In round 2 of the chipset wars, nVidia performed a massive transformation of the nForce3 chipset, moving from the pedestrian nForce3-150 to the leading-edge nForce3-250 family in April. As good as nForce3-250 is, however, users knew that more was on the way from VIA, SiS, and nVidia themselves. The CK8 chipset was first displayed at Computex in June. With the successful launch of the nForce3-250 family, it was clear that nVidia had every intention of upping the ante in the Athlon 64 market with both PCI Express and Dual Video cards on the single-chip CK8.

In the four months since we first saw CK8, a lot has happened in the computer industry. Intel launched their new Socket 775 processor and 925X/915 chipset and received a less than enthusiastic reception from enthusiasts. The yawns from the computer community have translated into very poor retail sales for the new Intel platform. Promised performance updates to the new Intel architecture, which were supposed to drive sales of the new 775 platform, have been scaled back, with rumors that mainstream 1066 parts now are not expected until the middle of 2005.

AMD has continued their performance push, with the introduction of the dual-channel 939 on June 1, and today, AMD extends their CPU line at the top with the FX55 and 4000+ processors. Meanwhile, Intel's top 3.6Ghz CPU is finally appearing in the retail channel more than 3 months after introduction. While Intel pioneered the move to 90nm, the transition to 90nm has been anything but smooth for Intel, with concerns about heat and the difficulty of moving the 90nm process to the top performance end of the Intel line. AMD has just introduced their first 90nm Athlon 64, which generally appears to avoid the problems that Intel encountered. However, we will not really know whether or not the shrink is a complete success for AMD until we see the top Athlon 64 processors in 90nm.

All of these developments have quickly changed the landscape of the computer market. In the retail market, AMD has moved from a small percentage of the total retail market to even with Intel in the last couple of months. Computer users who scoffed at the idea of buying an Athlon 64 computer a few months ago are now shopping for Athlon 64 computers. Also VIA, which had problems with the PCI/AGP lock in the initial launch of the K8T800 PRO, has fixed these issues with shipping chipsets. VIA also demonstrated a working K8T890 chipset a few weeks ago that features PCI Express and the promise of Dual Video cards in a future K8T890 Pro chipset. Thus far, there are no retail boards based on the K8T890 that have appeared in the market, but VIA promises that they will be here "soon".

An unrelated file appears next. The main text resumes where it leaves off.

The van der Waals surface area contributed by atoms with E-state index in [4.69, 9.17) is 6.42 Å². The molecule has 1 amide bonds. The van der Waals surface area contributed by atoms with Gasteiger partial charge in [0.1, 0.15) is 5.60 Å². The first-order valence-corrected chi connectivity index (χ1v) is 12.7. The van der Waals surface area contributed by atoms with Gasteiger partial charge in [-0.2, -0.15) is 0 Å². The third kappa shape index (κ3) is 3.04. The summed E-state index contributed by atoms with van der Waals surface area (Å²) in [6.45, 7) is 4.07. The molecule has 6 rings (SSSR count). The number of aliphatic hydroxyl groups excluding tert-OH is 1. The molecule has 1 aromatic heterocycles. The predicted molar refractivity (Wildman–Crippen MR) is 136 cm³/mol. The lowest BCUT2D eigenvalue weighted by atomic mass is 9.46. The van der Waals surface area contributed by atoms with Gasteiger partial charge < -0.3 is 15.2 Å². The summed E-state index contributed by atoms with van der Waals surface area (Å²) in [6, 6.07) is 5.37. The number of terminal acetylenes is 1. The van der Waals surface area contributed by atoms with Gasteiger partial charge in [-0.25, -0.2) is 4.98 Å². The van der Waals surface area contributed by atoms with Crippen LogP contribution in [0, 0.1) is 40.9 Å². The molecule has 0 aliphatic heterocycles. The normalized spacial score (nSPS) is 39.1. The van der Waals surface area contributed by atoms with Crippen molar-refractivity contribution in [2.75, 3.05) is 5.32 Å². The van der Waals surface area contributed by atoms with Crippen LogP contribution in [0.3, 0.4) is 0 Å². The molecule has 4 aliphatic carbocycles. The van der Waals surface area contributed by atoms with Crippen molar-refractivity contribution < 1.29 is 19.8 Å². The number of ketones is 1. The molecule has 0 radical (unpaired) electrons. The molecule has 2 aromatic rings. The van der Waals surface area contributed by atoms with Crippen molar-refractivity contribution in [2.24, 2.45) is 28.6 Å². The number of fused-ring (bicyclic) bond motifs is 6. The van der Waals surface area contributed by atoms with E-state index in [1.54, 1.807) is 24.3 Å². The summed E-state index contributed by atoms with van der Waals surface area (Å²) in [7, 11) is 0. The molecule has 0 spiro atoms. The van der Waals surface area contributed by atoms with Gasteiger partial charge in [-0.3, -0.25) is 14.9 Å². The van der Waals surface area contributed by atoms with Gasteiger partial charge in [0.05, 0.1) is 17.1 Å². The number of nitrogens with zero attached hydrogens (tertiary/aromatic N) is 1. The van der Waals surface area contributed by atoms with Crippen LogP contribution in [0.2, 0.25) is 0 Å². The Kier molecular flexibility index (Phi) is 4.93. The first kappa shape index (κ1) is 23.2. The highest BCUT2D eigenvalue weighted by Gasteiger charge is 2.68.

All of these developments have changed the landscape for nVidia. In other words, the stakes for CK8 have changed since June. A winner with CK8 would change nVidia from an AMD chipset maker to one of the major players in the chipset market. nVidia seems keenly aware of what is involved and they have pulled out a whole slew of features to win you over if you're looking for an Athlon 64 motherboard.

The nForce4 Family


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  • Zac42 - Tuesday, October 19, 2004 - link

    I think that it has to be two Nvidia cards with an SLI connector. You are thinking of the alienware video array, which theoretically can use two different branded cards. Reply
  • GhandiInstinct - Tuesday, October 19, 2004 - link


    So in SLI, I can put any two video cards together? No matter the spec difference or maker difference? New and old? Future and past?
  • microAmp - Tuesday, October 19, 2004 - link

    I take it the SLI benchmarks from nVidia were done at about 1600 x 1200 resoultion? Reply
  • Wesley Fink - Tuesday, October 19, 2004 - link

    Kris -
    Anand and I got some hands-on time with the SLI system while we were visiting nVidia. The benchmarks we ran confirmed the numbers reported for the 6800 Ultra single and SLI. The test system was an Asus SLI motherboard with a 4000+ CPU. While we did not personally run benchmarks with the 6600GT SLI or the 6800GT SLI we have no reson to doubt nVidia's numbers based on what we did confirm.

    The Reference board is NOT SLI, which is why SLI testing was limited to our time with nVidia.
  • KristopherKubicki - Tuesday, October 19, 2004 - link

    #6 those are NVIDIA's benchmarks, not actual 3rd party confirmed benchmarks.

  • Wesley Fink - Tuesday, October 19, 2004 - link

    #2 and #4 -
    SLI Performance tests are in a table on page 3. Two 6600GTs don't outperform a 6800 Ultra, but they do outperform a 6800 GT.
  • ksherman - Tuesday, October 19, 2004 - link

    #4, from what ive heard, it is probablyh likely that two 6600GTs would definetly cream the 6800 ultra. I do agree that we need some SLI benchies!!! Reply
  • ariafrost - Tuesday, October 19, 2004 - link

    *Drool* Anyone know how much of a performance boost would come from SLI yet? I'm wondering if two 6600GTs would outperform a 6800 ultra. Reply
  • glennpratt - Tuesday, October 19, 2004 - link

    Page 2

    "While nVidia was not ready to ship nForce4 SLI reference boards for review, they were demonstrating a major manufacturer's nF4 SLI board with a pair of nVidia 6800 Ultra video cards. We also got to play with the SLI system with an Athlon 64 4000+ CPU, confirming benchmarks that were supplied by nVidia."
  • Jincuteguy - Tuesday, October 19, 2004 - link

    why didn't anand did any SLI performance test? i thoguht this board suppose to have SLI. Reply

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